Katharina A. ZWEIG
Universitat Rovira i Virgili, Spain
Finding the most versatile nodes in highly multidimensional data
The determination of the most central agents in complex networks is important
because they are responsible for a faster propagation of information, epidemics,
failures and congestion, among others. A challenging problem is to identify them in
networked systems characterized by different types of interactions, forming
interconnected multilayer networks. Here we describe a mathematical framework
that allows us to calculate centrality in such networks and rank nodes accordingly,
finding the ones that play the most central roles in the cohesion of the whole structure, bridging together different types of relations. These nodes are the most
versatile in the multilayer network. We investigate empirical interconnected
multilayer networks and show that the approaches based on aggregating—or
neglecting—the multilayer structure lead to a wrong identification of the most
versatile nodes, overestimating the importance of more marginal agents and
demonstrating the power of versatility in predicting their role in propagation
processes with applications in social networks, banking networks, etc.
NOKIA Bell Labs, UK
Good City Life
The corporate smart-city rhetoric is about efficiency, predictability, and security.“You’ll get to work on time; no queue when you go shopping, and you are safebecause of CCTV cameras around you”. Well, all these things make a cityacceptable, but they don’t make a city great. We are launching goodcitylife.org - aglobal group of like-minded people who are passionate about building technologieswhose focus is not necessarily to create a smart city but to give a good life to citydwellers. The future of the city is, first and foremost, about people, and thosepeople are increasingly networked. We will see how a creative use of networkgenerated data can tackle hitherto unanswered research questions. Can we rethinkexisting mapping tools? Is it possible to capture smellscapes of entire cities andcelebrate good odors? And soundscapes?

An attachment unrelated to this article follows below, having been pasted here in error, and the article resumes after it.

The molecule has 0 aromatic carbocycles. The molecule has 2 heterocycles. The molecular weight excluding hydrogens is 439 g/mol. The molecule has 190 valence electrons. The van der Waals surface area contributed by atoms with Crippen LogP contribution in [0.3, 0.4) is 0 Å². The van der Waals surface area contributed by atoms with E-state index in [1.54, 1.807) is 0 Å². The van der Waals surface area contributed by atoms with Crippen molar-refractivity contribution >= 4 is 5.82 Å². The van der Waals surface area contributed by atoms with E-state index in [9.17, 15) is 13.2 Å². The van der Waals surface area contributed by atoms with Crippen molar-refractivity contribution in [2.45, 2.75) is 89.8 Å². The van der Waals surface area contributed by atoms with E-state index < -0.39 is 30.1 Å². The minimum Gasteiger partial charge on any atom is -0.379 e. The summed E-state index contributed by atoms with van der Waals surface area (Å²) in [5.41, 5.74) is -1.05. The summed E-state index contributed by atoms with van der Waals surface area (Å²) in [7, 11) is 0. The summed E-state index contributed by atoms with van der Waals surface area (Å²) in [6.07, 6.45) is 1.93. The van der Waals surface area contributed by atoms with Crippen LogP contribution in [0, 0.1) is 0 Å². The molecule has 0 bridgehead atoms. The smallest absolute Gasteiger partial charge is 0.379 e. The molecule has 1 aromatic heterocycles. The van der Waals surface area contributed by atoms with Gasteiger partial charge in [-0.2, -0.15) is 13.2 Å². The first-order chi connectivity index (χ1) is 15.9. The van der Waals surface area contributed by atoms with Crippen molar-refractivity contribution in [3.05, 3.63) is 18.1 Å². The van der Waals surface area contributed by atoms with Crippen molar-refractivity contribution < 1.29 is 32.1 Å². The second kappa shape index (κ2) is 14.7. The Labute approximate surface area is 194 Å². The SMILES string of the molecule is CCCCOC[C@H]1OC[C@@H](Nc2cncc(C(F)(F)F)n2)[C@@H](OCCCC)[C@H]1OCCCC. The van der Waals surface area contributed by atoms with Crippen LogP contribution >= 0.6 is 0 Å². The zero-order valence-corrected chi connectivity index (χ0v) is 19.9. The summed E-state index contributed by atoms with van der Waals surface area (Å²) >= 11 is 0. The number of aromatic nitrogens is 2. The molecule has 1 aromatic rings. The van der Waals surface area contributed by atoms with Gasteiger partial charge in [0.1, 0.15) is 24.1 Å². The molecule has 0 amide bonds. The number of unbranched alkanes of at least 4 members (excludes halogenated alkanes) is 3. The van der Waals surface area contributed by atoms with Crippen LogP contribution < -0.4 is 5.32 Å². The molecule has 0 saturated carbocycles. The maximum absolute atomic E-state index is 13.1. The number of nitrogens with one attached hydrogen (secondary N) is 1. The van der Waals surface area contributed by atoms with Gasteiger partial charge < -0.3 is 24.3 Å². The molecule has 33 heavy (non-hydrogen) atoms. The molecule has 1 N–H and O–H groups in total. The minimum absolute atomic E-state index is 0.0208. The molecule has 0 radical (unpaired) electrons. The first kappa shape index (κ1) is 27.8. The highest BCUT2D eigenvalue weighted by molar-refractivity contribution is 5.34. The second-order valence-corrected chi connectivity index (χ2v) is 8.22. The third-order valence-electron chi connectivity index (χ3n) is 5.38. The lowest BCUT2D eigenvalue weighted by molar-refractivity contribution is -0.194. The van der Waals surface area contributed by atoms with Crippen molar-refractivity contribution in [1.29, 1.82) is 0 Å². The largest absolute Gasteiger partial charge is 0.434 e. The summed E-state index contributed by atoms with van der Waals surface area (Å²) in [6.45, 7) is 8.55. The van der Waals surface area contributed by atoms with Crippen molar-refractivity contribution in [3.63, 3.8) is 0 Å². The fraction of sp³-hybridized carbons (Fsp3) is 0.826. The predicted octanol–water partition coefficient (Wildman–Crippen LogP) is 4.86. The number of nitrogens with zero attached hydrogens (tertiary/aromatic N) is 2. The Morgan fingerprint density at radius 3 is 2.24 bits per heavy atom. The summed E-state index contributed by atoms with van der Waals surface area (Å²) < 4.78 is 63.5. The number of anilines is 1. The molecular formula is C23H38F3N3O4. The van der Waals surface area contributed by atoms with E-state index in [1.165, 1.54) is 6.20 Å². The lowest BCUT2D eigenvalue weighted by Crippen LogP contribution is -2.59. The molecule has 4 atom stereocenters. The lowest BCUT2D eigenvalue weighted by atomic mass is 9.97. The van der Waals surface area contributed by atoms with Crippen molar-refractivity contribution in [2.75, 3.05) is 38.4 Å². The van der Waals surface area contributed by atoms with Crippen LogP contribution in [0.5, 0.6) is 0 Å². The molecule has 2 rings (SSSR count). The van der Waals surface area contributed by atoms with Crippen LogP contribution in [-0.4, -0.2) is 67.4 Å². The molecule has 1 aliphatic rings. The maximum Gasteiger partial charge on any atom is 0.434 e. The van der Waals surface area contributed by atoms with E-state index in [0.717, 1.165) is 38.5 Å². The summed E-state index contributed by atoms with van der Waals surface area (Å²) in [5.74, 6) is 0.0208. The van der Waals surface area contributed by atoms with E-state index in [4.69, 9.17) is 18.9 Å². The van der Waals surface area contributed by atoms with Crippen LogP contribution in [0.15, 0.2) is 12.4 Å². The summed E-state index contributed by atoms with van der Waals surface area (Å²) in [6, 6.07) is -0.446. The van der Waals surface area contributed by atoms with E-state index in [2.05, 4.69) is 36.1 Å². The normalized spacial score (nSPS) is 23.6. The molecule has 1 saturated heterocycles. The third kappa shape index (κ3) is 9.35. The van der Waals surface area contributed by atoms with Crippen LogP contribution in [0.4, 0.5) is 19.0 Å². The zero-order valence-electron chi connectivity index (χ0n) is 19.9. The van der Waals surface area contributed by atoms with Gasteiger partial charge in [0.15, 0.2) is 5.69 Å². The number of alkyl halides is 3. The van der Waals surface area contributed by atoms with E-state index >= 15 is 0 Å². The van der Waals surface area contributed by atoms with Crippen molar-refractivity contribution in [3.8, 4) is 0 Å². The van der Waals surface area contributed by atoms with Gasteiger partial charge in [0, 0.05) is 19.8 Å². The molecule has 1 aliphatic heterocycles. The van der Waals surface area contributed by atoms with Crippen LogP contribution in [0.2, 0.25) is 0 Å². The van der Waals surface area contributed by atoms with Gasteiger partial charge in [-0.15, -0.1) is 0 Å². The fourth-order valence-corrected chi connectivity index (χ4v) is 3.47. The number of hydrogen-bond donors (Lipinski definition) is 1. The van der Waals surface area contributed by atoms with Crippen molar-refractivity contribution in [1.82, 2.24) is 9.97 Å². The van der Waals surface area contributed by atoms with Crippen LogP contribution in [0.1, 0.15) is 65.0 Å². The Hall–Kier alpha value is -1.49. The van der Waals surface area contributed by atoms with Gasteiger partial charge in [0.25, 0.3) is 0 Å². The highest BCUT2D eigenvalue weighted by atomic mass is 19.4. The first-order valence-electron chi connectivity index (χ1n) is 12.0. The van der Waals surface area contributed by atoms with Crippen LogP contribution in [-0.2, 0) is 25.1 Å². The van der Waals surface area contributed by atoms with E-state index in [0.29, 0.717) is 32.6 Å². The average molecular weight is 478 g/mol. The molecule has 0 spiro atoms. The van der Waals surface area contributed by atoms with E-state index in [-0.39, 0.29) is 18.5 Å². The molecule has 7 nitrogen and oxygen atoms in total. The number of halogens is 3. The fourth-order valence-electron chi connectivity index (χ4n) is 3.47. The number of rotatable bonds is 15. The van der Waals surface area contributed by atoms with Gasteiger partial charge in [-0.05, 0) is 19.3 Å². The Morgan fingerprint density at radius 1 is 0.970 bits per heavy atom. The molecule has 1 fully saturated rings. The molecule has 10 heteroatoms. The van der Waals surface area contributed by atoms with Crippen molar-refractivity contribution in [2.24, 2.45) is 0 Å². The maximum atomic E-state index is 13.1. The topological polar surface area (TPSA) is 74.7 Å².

Indiana University, USA
He received his PhD in Theoretical Physics in 2000 at theDepartment of Physics of the University of Bielefeld,Germany, working on lattice gauge theories, percolationand phenomenology of heavy-ion collisions. He switchedto complexity science in 2004, and from 2005 till 2007 hehas been postdoctoral researcher at the School ofInformatics and Computing of Indiana University, workingin the group of Alessandro Vespignani. From 2007 till2011 he has been at ISI Foundation in Turin, Italy, first as research scientist then as ascientific leader. In 2011 he became Associate Professor in Complex Systems at theSchool of Science of Aalto University, Finland. He is currently full professor in theSchool of Informatics and Computing at Indiana University.
Community structure in complex networks
Complex systems typically display a modular structure, as modules are easier toassemble than the individual units of the system, and more resilient to failures. Inthe network representation of complex systems, modules, or communities, appearas subgraphs whose nodes have an appreciably larger probability to get connectedto each other than to other nodes of the network. In this talk I will address threefundamental questions: How is community structure generated? How to detect it?How to test the performance of community detection algorithms? I will show thatcommunities emerge naturally in growing network models favoring triadic closure, amechanism necessary to implement for the generation of large classes of systems,like e.g. social networks. I will discuss the limits of the most popular class ofclustering algorithms, those based on the optimization of a global quality function,like modularity maximization. Testing algorithms is probably the single mostimportant issue of network community detection, as it implicitly involves theconcept of community, which is still controversial. I will discuss the importance ofusing realistic benchmark graphs with built-in community structure, as well as therole of metadata.